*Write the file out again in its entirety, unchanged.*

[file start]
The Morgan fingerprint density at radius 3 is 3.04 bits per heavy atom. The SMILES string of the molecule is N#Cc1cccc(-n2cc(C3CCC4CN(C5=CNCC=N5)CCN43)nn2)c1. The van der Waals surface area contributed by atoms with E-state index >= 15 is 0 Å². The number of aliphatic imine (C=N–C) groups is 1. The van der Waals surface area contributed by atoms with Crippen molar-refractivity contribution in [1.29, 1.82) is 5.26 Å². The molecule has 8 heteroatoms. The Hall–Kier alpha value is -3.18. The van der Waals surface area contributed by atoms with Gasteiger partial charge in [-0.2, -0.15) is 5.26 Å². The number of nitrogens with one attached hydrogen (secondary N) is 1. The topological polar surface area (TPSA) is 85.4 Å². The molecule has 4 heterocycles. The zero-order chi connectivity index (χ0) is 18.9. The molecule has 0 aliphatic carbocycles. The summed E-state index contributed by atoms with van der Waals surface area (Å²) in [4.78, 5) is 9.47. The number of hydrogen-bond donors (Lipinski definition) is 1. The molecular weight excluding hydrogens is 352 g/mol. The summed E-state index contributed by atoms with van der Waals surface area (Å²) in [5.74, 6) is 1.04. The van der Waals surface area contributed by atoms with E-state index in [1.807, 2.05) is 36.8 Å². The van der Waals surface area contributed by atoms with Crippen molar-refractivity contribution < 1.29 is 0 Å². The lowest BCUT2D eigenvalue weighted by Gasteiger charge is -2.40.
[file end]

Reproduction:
The Morgan fingerprint density at radius 3 is 3.04 bits per heavy atom. The SMILES string of the molecule is N#Cc1cccc(-n2cc(C3CCC4CN(C5=CNCC=N5)CCN43)nn2)c1. The van der Waals surface area contributed by atoms with E-state index >= 15 is 0 Å². The number of aliphatic imine (C=N–C) groups is 1. The van der Waals surface area contributed by atoms with Crippen molar-refractivity contribution in [1.29, 1.82) is 5.26 Å². The molecule has 8 heteroatoms. The Hall–Kier alpha value is -3.18. The van der Waals surface area contributed by atoms with Gasteiger partial charge in [-0.2, -0.15) is 5.26 Å². The number of nitrogens with one attached hydrogen (secondary N) is 1. The topological polar surface area (TPSA) is 85.4 Å². The molecule has 4 heterocycles. The zero-order chi connectivity index (χ0) is 18.9. The molecule has 0 aliphatic carbocycles. The summed E-state index contributed by atoms with van der Waals surface area (Å²) in [4.78, 5) is 9.47. The number of hydrogen-bond donors (Lipinski definition) is 1. The molecular weight excluding hydrogens is 352 g/mol. The summed E-state index contributed by atoms with van der Waals surface area (Å²) in [5.74, 6) is 1.04. The van der Waals surface area contributed by atoms with E-state index in [1.807, 2.05) is 36.8 Å². The van der Waals surface area contributed by atoms with Crippen molar-refractivity contribution < 1.29 is 0 Å². The lowest BCUT2D eigenvalue weighted by Gasteiger charge is -2.40.